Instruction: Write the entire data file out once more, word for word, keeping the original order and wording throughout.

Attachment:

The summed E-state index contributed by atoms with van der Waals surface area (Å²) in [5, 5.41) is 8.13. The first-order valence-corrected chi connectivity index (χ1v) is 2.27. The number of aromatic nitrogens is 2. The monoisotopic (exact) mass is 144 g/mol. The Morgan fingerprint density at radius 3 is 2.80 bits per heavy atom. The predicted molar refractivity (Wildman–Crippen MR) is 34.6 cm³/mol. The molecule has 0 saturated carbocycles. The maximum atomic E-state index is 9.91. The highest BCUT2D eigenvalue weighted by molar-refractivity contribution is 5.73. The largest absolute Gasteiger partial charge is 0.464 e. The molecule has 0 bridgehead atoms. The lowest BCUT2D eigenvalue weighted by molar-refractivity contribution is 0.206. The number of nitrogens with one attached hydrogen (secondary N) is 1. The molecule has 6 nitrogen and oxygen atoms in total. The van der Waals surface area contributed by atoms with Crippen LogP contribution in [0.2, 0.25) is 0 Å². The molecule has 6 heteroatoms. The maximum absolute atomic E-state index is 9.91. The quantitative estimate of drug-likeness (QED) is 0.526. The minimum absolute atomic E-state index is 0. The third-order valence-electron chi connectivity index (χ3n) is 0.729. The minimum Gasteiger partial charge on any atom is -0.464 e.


The summed E-state index contributed by atoms with van der Waals surface area (Å²) in [5, 5.41) is 8.13. The first-order valence-corrected chi connectivity index (χ1v) is 2.27. The number of aromatic nitrogens is 2. The monoisotopic (exact) mass is 144 g/mol. The Morgan fingerprint density at radius 3 is 2.80 bits per heavy atom. The predicted molar refractivity (Wildman–Crippen MR) is 34.6 cm³/mol. The molecule has 0 saturated carbocycles. The maximum atomic E-state index is 9.91. The highest BCUT2D eigenvalue weighted by molar-refractivity contribution is 5.73. The largest absolute Gasteiger partial charge is 0.464 e. The molecule has 0 bridgehead atoms. The lowest BCUT2D eigenvalue weighted by molar-refractivity contribution is 0.206. The number of nitrogens with one attached hydrogen (secondary N) is 1. The molecule has 6 nitrogen and oxygen atoms in total. The van der Waals surface area contributed by atoms with Crippen LogP contribution in [0.2, 0.25) is 0 Å². The molecule has 6 heteroatoms. The maximum absolute atomic E-state index is 9.91. The quantitative estimate of drug-likeness (QED) is 0.526. The minimum absolute atomic E-state index is 0. The third-order valence-electron chi connectivity index (χ3n) is 0.729. The minimum Gasteiger partial charge on any atom is -0.464 e.